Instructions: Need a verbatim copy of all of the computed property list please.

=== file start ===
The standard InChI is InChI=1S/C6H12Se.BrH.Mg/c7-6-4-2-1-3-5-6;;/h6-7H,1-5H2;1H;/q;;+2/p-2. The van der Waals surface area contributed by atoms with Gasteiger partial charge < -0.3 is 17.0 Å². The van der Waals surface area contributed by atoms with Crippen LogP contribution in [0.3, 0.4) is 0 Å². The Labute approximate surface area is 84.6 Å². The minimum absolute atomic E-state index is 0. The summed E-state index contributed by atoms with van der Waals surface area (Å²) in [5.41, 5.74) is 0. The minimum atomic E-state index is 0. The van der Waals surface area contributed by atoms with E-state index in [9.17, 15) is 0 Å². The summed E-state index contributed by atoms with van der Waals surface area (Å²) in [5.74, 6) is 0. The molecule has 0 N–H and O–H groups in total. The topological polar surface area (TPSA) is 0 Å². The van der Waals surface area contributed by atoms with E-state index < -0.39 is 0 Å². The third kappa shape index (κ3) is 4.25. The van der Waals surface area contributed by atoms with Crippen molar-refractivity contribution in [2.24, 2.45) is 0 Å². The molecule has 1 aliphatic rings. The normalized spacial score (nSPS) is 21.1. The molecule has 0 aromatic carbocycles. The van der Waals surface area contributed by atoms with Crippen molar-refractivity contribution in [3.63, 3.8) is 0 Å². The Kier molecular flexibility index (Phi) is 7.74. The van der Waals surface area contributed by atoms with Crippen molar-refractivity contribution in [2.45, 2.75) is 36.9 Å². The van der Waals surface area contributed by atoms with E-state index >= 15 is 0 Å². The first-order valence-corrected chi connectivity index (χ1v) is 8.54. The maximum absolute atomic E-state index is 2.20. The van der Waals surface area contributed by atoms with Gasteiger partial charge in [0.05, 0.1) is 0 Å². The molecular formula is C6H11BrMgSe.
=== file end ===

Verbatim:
The standard InChI is InChI=1S/C6H12Se.BrH.Mg/c7-6-4-2-1-3-5-6;;/h6-7H,1-5H2;1H;/q;;+2/p-2. The van der Waals surface area contributed by atoms with Gasteiger partial charge < -0.3 is 17.0 Å². The van der Waals surface area contributed by atoms with Crippen LogP contribution in [0.3, 0.4) is 0 Å². The Labute approximate surface area is 84.6 Å². The minimum absolute atomic E-state index is 0. The summed E-state index contributed by atoms with van der Waals surface area (Å²) in [5.41, 5.74) is 0. The minimum atomic E-state index is 0. The van der Waals surface area contributed by atoms with E-state index in [9.17, 15) is 0 Å². The summed E-state index contributed by atoms with van der Waals surface area (Å²) in [5.74, 6) is 0. The molecule has 0 N–H and O–H groups in total. The topological polar surface area (TPSA) is 0 Å². The van der Waals surface area contributed by atoms with E-state index < -0.39 is 0 Å². The third kappa shape index (κ3) is 4.25. The van der Waals surface area contributed by atoms with Crippen molar-refractivity contribution in [2.24, 2.45) is 0 Å². The molecule has 1 aliphatic rings. The normalized spacial score (nSPS) is 21.1. The molecule has 0 aromatic carbocycles. The van der Waals surface area contributed by atoms with Crippen molar-refractivity contribution in [3.63, 3.8) is 0 Å². The Kier molecular flexibility index (Phi) is 7.74. The van der Waals surface area contributed by atoms with Crippen molar-refractivity contribution in [2.45, 2.75) is 36.9 Å². The van der Waals surface area contributed by atoms with E-state index >= 15 is 0 Å². The first-order valence-corrected chi connectivity index (χ1v) is 8.54. The maximum absolute atomic E-state index is 2.20. The van der Waals surface area contributed by atoms with Gasteiger partial charge in [0.05, 0.1) is 0 Å². The molecular formula is C6H11BrMgSe.